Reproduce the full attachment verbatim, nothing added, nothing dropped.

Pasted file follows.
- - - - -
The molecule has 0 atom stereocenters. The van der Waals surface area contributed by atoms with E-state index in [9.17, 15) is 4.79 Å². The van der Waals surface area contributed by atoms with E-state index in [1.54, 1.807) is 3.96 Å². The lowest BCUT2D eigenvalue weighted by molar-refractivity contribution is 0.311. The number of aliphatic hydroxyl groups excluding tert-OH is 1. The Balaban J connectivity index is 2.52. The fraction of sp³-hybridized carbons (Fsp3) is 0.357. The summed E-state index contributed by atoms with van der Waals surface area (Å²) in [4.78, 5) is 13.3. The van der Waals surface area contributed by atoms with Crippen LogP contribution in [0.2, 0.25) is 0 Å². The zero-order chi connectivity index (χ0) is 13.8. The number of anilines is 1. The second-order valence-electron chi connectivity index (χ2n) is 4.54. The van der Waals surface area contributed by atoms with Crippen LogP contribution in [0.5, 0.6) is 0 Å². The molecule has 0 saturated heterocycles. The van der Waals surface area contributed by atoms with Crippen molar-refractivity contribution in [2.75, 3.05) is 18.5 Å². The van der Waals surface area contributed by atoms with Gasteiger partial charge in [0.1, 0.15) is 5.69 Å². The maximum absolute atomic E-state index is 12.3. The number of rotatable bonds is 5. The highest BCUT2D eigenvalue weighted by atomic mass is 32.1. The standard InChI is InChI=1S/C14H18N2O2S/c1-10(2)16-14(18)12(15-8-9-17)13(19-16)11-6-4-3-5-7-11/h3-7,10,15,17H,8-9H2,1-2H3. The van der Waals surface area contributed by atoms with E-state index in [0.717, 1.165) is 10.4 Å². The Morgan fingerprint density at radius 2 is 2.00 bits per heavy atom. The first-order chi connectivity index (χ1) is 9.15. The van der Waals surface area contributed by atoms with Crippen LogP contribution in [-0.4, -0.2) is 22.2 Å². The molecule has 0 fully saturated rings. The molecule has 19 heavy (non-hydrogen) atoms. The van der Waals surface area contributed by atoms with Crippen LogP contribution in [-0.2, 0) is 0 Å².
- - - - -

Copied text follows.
The molecule has 0 atom stereocenters. The van der Waals surface area contributed by atoms with E-state index in [9.17, 15) is 4.79 Å². The van der Waals surface area contributed by atoms with E-state index in [1.54, 1.807) is 3.96 Å². The lowest BCUT2D eigenvalue weighted by molar-refractivity contribution is 0.311. The number of aliphatic hydroxyl groups excluding tert-OH is 1. The Balaban J connectivity index is 2.52. The fraction of sp³-hybridized carbons (Fsp3) is 0.357. The summed E-state index contributed by atoms with van der Waals surface area (Å²) in [4.78, 5) is 13.3. The van der Waals surface area contributed by atoms with Crippen LogP contribution in [0.2, 0.25) is 0 Å². The zero-order chi connectivity index (χ0) is 13.8. The number of anilines is 1. The second-order valence-electron chi connectivity index (χ2n) is 4.54. The van der Waals surface area contributed by atoms with Crippen LogP contribution in [0.5, 0.6) is 0 Å². The molecule has 0 saturated heterocycles. The van der Waals surface area contributed by atoms with Crippen molar-refractivity contribution in [2.75, 3.05) is 18.5 Å². The van der Waals surface area contributed by atoms with Gasteiger partial charge in [0.1, 0.15) is 5.69 Å². The maximum absolute atomic E-state index is 12.3. The number of rotatable bonds is 5. The highest BCUT2D eigenvalue weighted by atomic mass is 32.1. The standard InChI is InChI=1S/C14H18N2O2S/c1-10(2)16-14(18)12(15-8-9-17)13(19-16)11-6-4-3-5-7-11/h3-7,10,15,17H,8-9H2,1-2H3. The van der Waals surface area contributed by atoms with E-state index in [0.717, 1.165) is 10.4 Å². The Morgan fingerprint density at radius 2 is 2.00 bits per heavy atom. The first-order chi connectivity index (χ1) is 9.15. The van der Waals surface area contributed by atoms with Crippen LogP contribution in [-0.4, -0.2) is 22.2 Å². The molecule has 0 fully saturated rings. The molecule has 19 heavy (non-hydrogen) atoms. The van der Waals surface area contributed by atoms with Crippen LogP contribution in [-0.2, 0) is 0 Å².